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The Summer Youth Enrichment Program in Prince George's County, Maryland, aims to help teenagers long-term.
A summer employment program in Prince George’s County, Maryland, has helped nearly 15,000 teenagers secure seasonal jobs with government agencies, nonprofits and private businesses in the past five years.
But the goal of the six-week program, officials said, is not simply to provide teenagers with seasonal work. Instead, county leaders hope teenagers' time in the Summer Youth Enrichment Program will show them potential career paths, increase engagement with education and set them on a path to long-term success.
“They learn how to keep a job. They learn what life skills they need,” said Prince George’s County Executive Rushern L. Baker III, who started the current program. “It also translates into them then understanding why it’s so important to get that high-school diploma.”
Along with working a summer gig, teens in the program can also participate in community-building opportunities in impoverished neighborhoods and attend training sessions that focus on life and job skills and specific career paths.
The county had a jobs program when Baker took office in 2010, but it was mostly focused on simply helping teenagers—about 300 each year—find summer jobs within local government. Baker began tweaking the initiative after the 2012-2013 school year, when seven teenagers across the county were killed during a general spike in the area’s homicide rate.
“These happened during the summer, when these children were not engaged in any summer job. There was a big cry to do more,” he said. “What I wanted was not just for us to come up with a summer job program. I wanted them to have skills that could carry them through college and into a career.”
The county began by partnering with Prince George’s Community College and the public school system to offer a job readiness training curriculum for teenagers accepted into the summer program. The training, held over a six-week period, teaches job skills like good attendance and appropriate attire, along with workplace conduct and basic financial literacy. It’s voluntary, but teens who complete it get priority on their job placements.
County officials also added a voluntary orientation session to discuss goals and expectations for the summer program, along with an in-service training at the community college that focuses on “communication skills and other essential skills that often challenge today’s youth.” The county began partnering with private-sector businesses and nonprofits to increase placement options for program applicants, allowing enrollment to grow each year. Current options for participants still include county government jobs (the Board of Elections, the Department of Corrections, the State’s Attorney’s Office), along with nonprofit and faith-based organizations (Accokeek Foundation, ECO City Farms, Maryland Community Connection) and private corporations (Six Flags, Pepco, Kaiser Permanente).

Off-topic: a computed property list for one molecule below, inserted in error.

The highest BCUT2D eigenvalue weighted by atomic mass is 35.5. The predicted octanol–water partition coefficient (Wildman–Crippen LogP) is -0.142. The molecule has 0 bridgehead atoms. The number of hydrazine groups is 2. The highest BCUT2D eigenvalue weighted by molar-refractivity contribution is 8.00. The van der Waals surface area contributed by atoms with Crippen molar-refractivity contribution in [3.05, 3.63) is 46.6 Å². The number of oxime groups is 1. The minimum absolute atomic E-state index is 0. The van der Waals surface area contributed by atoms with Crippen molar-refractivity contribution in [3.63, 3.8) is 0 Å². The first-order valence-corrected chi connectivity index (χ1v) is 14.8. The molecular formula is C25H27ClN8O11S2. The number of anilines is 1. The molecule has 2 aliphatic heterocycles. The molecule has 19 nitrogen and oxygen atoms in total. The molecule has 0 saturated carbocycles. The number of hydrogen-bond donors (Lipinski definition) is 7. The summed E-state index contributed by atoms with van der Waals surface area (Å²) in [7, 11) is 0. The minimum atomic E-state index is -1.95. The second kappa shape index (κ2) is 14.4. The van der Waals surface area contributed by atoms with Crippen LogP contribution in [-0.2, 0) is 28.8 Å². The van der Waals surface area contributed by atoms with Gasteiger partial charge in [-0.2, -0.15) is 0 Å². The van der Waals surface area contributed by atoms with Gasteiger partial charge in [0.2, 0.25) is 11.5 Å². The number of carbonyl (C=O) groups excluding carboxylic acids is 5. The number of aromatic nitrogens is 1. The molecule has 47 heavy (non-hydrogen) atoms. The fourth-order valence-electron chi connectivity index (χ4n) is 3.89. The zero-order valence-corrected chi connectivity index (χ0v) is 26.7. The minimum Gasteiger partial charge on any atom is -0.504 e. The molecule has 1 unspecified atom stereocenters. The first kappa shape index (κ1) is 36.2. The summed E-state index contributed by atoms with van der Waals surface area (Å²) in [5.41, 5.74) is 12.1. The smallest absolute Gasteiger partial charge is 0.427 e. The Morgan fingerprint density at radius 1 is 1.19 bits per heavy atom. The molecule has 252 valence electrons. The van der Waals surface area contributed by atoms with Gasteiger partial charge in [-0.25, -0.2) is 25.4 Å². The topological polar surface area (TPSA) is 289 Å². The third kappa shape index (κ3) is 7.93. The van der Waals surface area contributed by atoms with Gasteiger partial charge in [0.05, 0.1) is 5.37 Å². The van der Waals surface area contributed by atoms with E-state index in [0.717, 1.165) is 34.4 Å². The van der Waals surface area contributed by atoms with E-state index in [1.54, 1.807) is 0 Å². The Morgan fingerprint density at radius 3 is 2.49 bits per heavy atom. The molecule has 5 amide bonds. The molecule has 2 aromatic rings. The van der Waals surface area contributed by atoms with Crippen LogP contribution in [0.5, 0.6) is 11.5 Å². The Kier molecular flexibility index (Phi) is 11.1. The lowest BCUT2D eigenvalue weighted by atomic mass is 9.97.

“The previous summer youth program would place kids within county departments, but it had no training component and at that time was placing maybe 200 to 300 kids per summer,” said Stephanye Maxwell, director of the county’s office of human resources management, which administers and oversees the summer program. “And we would get over 4,000 applications. There was a real need in the community—it was a clarion call. And the county couldn’t do it alone. We needed to make it a collaboration.”
Students also have the opportunity to work as part of the county’s Transforming Neighborhoods Initiative, a program that focuses on revitalizing six neighborhoods with economic, public safety and health problems. The summer enrichment program recruits students from those areas and allows participants to work on projects in affected neighborhoods, finding real-world solutions for concrete problems.
“We target our program in some of our highest-need areas, so we made sure that opportunities were offered there,” Baker said. “We want the young people to be doing something of substance, so we started giving them directions on these problems we were trying to solve as a government.”
At the conclusion of the program, many job sites host a finale for participants, allowing teenagers to show what they’ve learned or debut a project they’ve worked on. Last year, 11 students who were placed at the Accokeek Foundation’s Agriculture Conservation Corps designed and installed floating wetlands in a pond at Piscataway Park. Another participant developed a database to help the city of Hyattsville digitize and archive records and documents.
Thus far, the county has not tracked program participants long-term or collected quantifiable data on their experiences, though that’s in the works for next year, Matthews said. Rates of crime and truancy have dropped since the program expanded, likely due to a host of factors beyond just summer enrichment, Baker said. But community engagement has endured, as has enthusiasm among program applicants and participants as well as job-placement partners.
“I think one of the reasons is that the buy-in started at the top, with the county executive,” Matthews said. “He convened a meeting with the president of the community college, the superintendent, the state’s attorney—just all of the high-end people in all of these places—and articulated the need for something that was going to assist our young people. Everyone is behind this because they see the returns and what it means to the community and to the youth.”
Kate Elizabeth Queram is a Staff Correspondent for Government Executive’s Route Fifty and is based in Washington, D.C.